The design, organization, clinical measurements, and endpoint definitions of the KYOTO HEART Study have been previously published.15 Briefly, we recruited patients between January 2004 and June 2007. Participating centres included 31 associated hospitals led by physicians (cardiology specialists) from Kyoto Prefectural University School of Medicine. We used the Prospective, Randomized, Open-labeled, Blinded Endpoints (PROBE),16 two-arm parallel treatment group comparison study design with a response-dependent dose titration scheme.

Patient population

The eligible population consisted of Japanese hypertensive patients (men and women, ≥20 years old) whose blood pressures had been uncontrolled for at least 4 weeks. Blood pressure was measured at least greater than two times in consecutive every 2 weeks for the first 4 weeks and then if still uncontrolled, patients are considered to be candidates. (see the design paper15) Uncontrolled hypertension was defined as a mean sitting systolic blood pressure ≥140 mmHg, and/or a mean sitting diastolic blood pressure ≥90 mmHg at two consecutive measurements in the out-patient clinic. When patients were already treated for hypertension, anti-hypertensive drugs other than ARBs were used for the first 4 weeks and then if still uncontrolled (BP ≥140/90 mmHg), they were considered for recruitment. Uncontrolled hypertensive patients treated with ACE inhibitors could participate in the study, while ACE inhibitors were not allowed as an add-on therapy in both valsartan add-on and non-ARB groups. The protocol was approved by the Ethics committee at each participating centre, and a written consent was obtained from each patient (refer the design paper15).

If the patients with uncontrolled hypertensive also had at least one of coronary artery diseases (angina pectoris or a history of myocardial infarction >6 months before the screening), cerebrovascular diseases [a history of stroke or transient ischaemic attack (TIA) >6 months before the screening] or peripheral arterial occlusive disease (previous limb bypass surgery or angioplasty, limb ulcer/gangrene or intermittent claudication with ankle/brachial blood pressure index <0.8), and/or one or more of the below-mentioned cardiovascular risk factors and not any exclusion criteria, they were randomized into the trial. The cardiovascular risk factors included type 2 diabetes mellitus (defined as fasting plasma glucose ≥126 mg/dL, causal blood glucose ≥200 mg/dL, HbA1C ≥6.5%, and/or plasma glucose 2 h after 75 g glucose load >200 mg/dL, or current treatment with anti-diabetic agents), current smoking, lipid metabolism abnormality (defined as low-density lipoprotein ≥140 mg/dL, and/or high-density lipoprotein ≤40 mg/dL, and/or TG ≥150 mg/dL, or current treatment with anti-dyslipidaemia agents), obesity (defined as BMI ≥25 kg/m2), and/or left ventricular hypertrophy defined by electrocardiogram.17 Patients who were treated with ARB before randomization, or had history of worsening heart failure, unstable angina, myocardial infarction, PCI, or CABG within the preceding 6 months were excluded. For more details on exclusion criteria see the design paper.15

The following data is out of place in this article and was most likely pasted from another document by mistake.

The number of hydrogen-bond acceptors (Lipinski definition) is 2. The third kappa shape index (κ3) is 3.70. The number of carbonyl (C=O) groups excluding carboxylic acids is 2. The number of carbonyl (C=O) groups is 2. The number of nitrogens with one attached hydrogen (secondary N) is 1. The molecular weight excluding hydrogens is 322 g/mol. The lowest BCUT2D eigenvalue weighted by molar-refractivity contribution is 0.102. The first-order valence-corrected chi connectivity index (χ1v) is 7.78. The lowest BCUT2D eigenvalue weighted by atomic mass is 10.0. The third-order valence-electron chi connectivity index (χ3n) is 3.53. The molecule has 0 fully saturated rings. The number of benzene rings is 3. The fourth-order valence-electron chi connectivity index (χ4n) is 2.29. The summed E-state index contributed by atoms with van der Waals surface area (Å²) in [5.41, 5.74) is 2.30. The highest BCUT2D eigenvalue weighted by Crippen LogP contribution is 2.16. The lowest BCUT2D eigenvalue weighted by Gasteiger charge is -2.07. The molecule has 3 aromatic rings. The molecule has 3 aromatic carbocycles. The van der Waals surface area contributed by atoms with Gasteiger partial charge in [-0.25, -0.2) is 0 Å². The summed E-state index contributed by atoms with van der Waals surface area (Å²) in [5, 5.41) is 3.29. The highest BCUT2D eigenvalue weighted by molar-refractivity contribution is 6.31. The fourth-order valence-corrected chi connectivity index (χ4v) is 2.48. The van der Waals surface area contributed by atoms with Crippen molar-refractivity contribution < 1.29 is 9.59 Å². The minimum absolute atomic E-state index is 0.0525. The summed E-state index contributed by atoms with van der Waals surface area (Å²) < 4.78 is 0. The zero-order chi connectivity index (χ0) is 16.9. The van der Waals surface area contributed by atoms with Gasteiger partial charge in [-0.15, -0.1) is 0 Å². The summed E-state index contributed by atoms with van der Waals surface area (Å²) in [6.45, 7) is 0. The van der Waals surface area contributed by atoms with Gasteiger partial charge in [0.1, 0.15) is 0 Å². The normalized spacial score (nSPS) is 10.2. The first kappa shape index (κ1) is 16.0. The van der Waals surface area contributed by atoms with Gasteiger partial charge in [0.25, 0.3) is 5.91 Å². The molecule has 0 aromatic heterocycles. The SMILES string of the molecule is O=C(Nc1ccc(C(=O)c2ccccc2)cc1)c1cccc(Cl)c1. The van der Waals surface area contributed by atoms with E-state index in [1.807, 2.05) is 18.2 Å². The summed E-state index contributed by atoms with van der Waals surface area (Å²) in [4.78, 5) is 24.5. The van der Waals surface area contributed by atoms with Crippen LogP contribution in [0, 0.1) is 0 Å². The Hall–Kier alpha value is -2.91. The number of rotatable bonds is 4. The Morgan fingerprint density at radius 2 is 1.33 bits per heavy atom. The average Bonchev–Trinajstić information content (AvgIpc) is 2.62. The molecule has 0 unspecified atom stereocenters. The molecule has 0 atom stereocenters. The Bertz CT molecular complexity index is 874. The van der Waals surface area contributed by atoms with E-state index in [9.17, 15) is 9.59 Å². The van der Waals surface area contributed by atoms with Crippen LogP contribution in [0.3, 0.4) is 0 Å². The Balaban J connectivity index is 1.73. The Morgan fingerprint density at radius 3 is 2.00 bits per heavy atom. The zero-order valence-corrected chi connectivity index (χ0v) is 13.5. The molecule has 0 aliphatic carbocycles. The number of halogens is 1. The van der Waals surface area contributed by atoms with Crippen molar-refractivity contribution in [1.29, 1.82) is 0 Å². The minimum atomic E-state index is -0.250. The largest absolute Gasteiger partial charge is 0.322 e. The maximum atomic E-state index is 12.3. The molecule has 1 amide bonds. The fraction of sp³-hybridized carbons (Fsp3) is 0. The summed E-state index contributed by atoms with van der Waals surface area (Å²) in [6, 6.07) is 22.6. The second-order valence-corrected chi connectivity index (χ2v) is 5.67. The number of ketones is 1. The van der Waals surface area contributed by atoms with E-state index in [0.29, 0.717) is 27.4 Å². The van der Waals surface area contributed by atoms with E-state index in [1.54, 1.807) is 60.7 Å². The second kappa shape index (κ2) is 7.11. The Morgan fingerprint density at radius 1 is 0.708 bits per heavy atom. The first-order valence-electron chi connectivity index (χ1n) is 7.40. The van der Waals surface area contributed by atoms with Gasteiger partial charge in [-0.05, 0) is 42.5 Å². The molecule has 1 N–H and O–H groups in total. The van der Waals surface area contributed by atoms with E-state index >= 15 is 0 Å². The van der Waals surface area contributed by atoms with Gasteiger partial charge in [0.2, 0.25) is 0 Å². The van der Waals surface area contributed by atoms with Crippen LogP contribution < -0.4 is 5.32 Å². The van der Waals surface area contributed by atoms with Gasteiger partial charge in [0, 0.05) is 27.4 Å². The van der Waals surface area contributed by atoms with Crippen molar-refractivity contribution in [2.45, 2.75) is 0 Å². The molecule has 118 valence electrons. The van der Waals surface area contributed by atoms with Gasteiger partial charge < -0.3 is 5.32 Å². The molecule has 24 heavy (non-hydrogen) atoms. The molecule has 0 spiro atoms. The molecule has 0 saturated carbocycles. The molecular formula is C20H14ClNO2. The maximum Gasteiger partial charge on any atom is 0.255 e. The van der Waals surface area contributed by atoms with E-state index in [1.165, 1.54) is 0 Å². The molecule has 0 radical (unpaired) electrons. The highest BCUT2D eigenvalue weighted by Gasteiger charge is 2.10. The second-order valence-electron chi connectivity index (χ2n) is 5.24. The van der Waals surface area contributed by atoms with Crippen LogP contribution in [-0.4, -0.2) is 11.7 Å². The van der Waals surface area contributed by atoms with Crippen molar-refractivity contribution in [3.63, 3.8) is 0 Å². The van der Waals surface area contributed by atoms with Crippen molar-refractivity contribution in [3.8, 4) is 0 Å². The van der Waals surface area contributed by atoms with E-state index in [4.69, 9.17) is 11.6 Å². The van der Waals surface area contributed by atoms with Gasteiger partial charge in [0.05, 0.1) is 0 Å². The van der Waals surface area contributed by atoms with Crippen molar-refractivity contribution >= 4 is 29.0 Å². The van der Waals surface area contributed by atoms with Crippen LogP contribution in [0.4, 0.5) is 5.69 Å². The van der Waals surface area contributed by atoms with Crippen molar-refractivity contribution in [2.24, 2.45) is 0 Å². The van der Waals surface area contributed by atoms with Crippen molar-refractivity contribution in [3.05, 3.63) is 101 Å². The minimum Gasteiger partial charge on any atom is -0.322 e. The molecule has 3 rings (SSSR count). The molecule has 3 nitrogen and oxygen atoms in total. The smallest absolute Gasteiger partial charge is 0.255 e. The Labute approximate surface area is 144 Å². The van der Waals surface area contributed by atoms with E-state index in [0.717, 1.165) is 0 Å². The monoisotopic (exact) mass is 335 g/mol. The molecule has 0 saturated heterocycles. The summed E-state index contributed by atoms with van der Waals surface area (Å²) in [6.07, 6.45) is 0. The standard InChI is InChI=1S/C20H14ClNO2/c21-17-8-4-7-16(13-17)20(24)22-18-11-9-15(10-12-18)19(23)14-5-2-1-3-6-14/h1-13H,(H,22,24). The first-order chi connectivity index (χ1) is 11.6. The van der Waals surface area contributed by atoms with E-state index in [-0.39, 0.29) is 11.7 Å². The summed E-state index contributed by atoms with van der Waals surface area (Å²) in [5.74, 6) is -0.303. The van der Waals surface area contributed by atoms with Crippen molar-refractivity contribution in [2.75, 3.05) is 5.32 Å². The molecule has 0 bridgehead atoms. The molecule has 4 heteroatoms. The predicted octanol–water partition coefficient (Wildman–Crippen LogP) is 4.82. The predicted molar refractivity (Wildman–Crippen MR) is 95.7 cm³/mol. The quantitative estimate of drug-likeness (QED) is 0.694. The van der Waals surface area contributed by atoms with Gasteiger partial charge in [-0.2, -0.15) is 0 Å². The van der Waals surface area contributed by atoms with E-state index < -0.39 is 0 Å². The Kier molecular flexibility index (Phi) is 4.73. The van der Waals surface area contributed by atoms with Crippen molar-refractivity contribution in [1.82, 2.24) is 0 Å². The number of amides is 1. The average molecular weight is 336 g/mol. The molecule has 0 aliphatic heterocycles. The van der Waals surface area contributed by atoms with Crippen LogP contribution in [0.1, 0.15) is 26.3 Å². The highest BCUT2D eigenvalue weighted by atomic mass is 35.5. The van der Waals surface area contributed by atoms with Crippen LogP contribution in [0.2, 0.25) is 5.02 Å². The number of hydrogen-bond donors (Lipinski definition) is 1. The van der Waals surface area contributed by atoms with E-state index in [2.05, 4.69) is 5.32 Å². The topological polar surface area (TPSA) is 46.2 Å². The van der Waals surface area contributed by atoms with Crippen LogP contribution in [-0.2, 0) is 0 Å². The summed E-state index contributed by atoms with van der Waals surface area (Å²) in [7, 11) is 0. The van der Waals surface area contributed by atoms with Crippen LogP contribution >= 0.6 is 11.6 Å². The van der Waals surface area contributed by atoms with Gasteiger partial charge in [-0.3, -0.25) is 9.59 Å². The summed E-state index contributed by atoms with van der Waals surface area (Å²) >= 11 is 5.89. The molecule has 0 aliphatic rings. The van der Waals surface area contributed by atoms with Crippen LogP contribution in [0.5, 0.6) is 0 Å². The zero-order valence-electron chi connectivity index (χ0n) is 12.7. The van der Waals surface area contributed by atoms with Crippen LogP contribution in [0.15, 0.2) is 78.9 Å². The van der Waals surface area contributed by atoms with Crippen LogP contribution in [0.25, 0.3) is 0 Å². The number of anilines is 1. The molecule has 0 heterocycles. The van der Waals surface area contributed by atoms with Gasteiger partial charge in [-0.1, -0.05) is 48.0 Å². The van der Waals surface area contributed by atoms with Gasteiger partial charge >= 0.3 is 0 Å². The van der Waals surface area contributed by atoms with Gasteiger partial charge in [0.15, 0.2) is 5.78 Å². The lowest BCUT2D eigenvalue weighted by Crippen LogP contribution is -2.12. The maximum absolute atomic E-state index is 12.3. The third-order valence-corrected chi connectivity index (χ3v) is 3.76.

Study procedures

The study design and the titration schedule of the study are shown in Figure 1. After confirming, eligibility patients were randomized in accordance with the minimization method with eight factors (age, gender, dyslipidaemia, diabetes mellitus, smoking, obesity, history of CAD and/or cerebrovascular disease, and history of congestive heart failure), either to the valsartan add-on group or to the conventional treatment group. All eligible patients were applied to the minimization method for randomization to require that the treatment allocation was identified for each patient. For the valsartan add-on group, valsartan 80 mg once daily in the morning was administered to the patient as an initial dose, the dose was doubled after 4 weeks if the initial dose could not achieve the target blood pressure of less than 140/90 mmHg (in patients with diabetes or renal disease, target blood pressure was set to less than 130/80 mmHg). After 8 weeks, an additional administration of other antihypertensive drugs with flexible dosing regimen other than ARBs and ACE inhibitors was allowed if necessary. Meanwhile, for the conventional treatment group, the antihypertensive drugs other than ARB and ACE inhibitors were provided for the patients to reach the target blood pressure. The periodical follow-up was implemented every 6 months after setting the sustainable dose. Investigative measurements and data management were described in the design paper.15